Question

As part of a study we are asking speech therapists what they think the purpose of some functional assessment tasks are. The two I am investigating are:

  • Getting the client to sing a simple song such as Happy Birthday.

  • Getting the client to sustain the vowel /a/ – (not the MPT task).

My response

When assessing voice without the aid of instrumental measures this is known as perceptual assessment of voice. When conducted formally the investigator will follow a published protocol. An example of this is my own Clinical Voice Evaluation 2 (CVE2). Published originally in 2003 this was a Windows® based software program designed to assist in the perceptual assessment of voice difficulties in both adults and children.

You can download a copy of the cut-down CVE2 Screening Assessment here:

Download CVE2 Screening Assessment

Download button

I updated this program in 2008 to run on an MS Access® database. The following screenshot is from this updated Clinical Voice Evaluation 3 (CVE3), which incorporates both perceptual and instrumental measurement of voice:

CVE3 assessment data screen

CVE3: Standard Assessment Screen (click for an enlarged image)

Assessment protocols such as these will typically incorporate the sorts of “functional assessment tasks” you are studying. As you infer, it is necessary for the practitioner to be clear about what data can legitimately be gleaned from each task. With regard to this, here are my thoughts on the two tasks you are investigating.

TASK:

Getting the client to sing a simple song such as, Happy Birthday.

QUESTION:

What is the purpose and what would you be listening for?

happy birthday score

With this task I would be primarily listening for the following:

  1. Resonance
  2. Pitch
  3. Loudness
  4. Suprasegmental features (intelligibility, rate, pitch variation)
  5. Adduction (hard attack)

However, as Happy Birthday – sung at a moderate tempo – takes about 20 seconds to complete, this is sufficient time for an experienced therapist to make several additional observations (if not, the client could always be asked to ‘sing it twice’). These might include:

  • Breathing (method, breath support, audible breathing, inhalation phonation, phrasing)
  • Posture (jaw tension, neck tension, shoulder tension)
  • Motor speech (dysarthria, dyspraxia)

Unless this activity is audio recorded it may be too brief to give many insights into voice quality.

Similarly, I don’t think this activity is suitable for endurance testing, as it is unlikely to be either long enough or sufficiently vigorous.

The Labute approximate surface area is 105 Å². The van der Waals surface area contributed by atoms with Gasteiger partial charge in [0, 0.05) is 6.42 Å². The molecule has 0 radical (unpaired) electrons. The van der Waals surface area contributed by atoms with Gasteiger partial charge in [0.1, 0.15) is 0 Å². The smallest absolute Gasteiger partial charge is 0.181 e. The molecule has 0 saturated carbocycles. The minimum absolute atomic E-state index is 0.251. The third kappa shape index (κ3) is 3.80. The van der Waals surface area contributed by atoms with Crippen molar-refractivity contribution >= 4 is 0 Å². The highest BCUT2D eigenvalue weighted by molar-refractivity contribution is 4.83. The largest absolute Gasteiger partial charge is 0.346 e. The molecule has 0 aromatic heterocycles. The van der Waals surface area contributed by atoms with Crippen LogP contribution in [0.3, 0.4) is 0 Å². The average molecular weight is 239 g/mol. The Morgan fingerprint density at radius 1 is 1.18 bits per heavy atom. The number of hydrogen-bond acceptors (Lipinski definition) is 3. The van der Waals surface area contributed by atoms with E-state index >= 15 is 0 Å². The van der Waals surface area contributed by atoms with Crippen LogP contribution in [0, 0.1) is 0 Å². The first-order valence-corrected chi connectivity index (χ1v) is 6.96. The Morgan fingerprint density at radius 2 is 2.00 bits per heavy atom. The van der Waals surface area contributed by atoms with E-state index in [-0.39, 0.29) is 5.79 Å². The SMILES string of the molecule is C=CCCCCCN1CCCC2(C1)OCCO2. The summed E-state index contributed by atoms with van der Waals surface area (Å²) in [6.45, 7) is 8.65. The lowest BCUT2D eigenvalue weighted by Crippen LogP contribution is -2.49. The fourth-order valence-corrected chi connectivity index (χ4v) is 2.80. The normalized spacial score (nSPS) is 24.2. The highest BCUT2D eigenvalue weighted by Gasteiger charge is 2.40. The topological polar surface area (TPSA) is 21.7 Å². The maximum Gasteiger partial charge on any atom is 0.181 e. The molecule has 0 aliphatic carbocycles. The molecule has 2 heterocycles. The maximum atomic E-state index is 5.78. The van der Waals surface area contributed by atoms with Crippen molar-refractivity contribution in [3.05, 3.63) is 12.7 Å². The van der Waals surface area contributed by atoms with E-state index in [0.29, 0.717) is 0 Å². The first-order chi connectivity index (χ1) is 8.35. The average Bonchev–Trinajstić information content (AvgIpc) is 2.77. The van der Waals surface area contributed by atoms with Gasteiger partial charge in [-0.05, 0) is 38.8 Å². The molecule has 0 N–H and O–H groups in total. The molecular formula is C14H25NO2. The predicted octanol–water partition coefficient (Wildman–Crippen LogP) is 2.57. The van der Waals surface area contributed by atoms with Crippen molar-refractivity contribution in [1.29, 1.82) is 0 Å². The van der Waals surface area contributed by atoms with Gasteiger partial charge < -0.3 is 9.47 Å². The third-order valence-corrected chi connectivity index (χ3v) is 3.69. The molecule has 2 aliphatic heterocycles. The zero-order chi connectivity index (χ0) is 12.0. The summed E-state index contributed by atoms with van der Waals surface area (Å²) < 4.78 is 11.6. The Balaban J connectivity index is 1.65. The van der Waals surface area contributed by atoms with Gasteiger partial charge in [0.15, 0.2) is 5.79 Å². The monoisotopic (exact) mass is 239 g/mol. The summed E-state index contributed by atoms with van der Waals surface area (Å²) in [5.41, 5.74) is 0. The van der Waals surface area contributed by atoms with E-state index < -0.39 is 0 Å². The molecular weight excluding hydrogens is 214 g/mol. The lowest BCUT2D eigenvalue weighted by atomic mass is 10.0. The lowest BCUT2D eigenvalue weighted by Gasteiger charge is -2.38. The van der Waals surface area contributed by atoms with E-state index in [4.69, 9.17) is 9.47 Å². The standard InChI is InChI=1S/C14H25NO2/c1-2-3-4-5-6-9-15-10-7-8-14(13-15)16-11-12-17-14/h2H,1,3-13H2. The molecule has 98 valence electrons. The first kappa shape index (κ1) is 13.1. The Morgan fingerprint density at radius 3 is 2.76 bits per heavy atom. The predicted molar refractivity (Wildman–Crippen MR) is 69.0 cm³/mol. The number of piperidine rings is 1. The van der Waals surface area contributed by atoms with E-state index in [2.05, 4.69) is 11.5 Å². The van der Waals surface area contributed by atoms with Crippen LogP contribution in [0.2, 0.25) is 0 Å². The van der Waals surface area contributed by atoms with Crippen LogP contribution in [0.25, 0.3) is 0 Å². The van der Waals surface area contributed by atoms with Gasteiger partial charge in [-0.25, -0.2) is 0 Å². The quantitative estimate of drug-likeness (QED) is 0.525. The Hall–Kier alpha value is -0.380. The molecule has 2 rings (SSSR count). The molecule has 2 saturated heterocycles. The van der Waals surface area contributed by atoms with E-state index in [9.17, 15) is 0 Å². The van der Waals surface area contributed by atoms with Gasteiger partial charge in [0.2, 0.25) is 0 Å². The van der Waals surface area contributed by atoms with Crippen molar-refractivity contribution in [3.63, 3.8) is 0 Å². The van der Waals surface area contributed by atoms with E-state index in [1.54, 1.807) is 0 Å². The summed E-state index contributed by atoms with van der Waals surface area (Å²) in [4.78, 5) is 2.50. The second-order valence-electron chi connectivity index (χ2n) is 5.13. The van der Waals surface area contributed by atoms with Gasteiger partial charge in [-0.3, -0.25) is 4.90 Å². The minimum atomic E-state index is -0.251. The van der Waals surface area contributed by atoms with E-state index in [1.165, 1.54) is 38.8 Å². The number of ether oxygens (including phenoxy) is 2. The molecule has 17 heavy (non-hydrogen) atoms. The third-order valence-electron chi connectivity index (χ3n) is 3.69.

The purpose of this task would be straightforwardly to gather data on (particularly) resonance, pitch, loudness and suprasegmental features to help build a vocal profile. It’s important to remember that this (like so much of what voice therapists do in their assessment sessions) is a performance task that is likely to invoke a reactive effect. If we are concerned with improving the speaking voice in naturalistic settings then we must treat any observations/findings from this task with caution.

TASK:

Getting the client to sustain the vowel /a/

QUESTION:

What is the purpose and what would you be listening for?

Spectrogram of /a/

With this task I would be primarily listening for the following:

  1. Voice quality (grade, roughness, breathiness, asthenia, strain)

It is likely to be a relatively brief task and so, unless it is audio recorded so that it can be repeatedly listened to, it may not be possible to determine much else in real time. However, an experienced therapist should perhaps also be listening for the following:

  1. Resonance
  2. Pitch
  3. Loudness

In addition, an experience therapist should perhaps also be making a number of observations, particularly the following (which may be noticeable in the client’s preparation for vowel production (e.g. s/he may take a deep, audible, clavicular in-breath and set the jaw in a rigid posture before phonating):

  • Breathing (method, breath support, audible breathing, inhalation phonation, phrasing)
  • Posture (jaw tension, neck tension, shoulder tension)

The purpose of this task would be primarily to gain some insights into voice quality (sustaining the long open vowel /a/ is one of the best methods for detecting variations in voice quality when relying solely on perceptual assessment). Again, of course, the same cautions must apply as indicated above: this is not a real-world activity and it is most certainly not spontaneous conversation.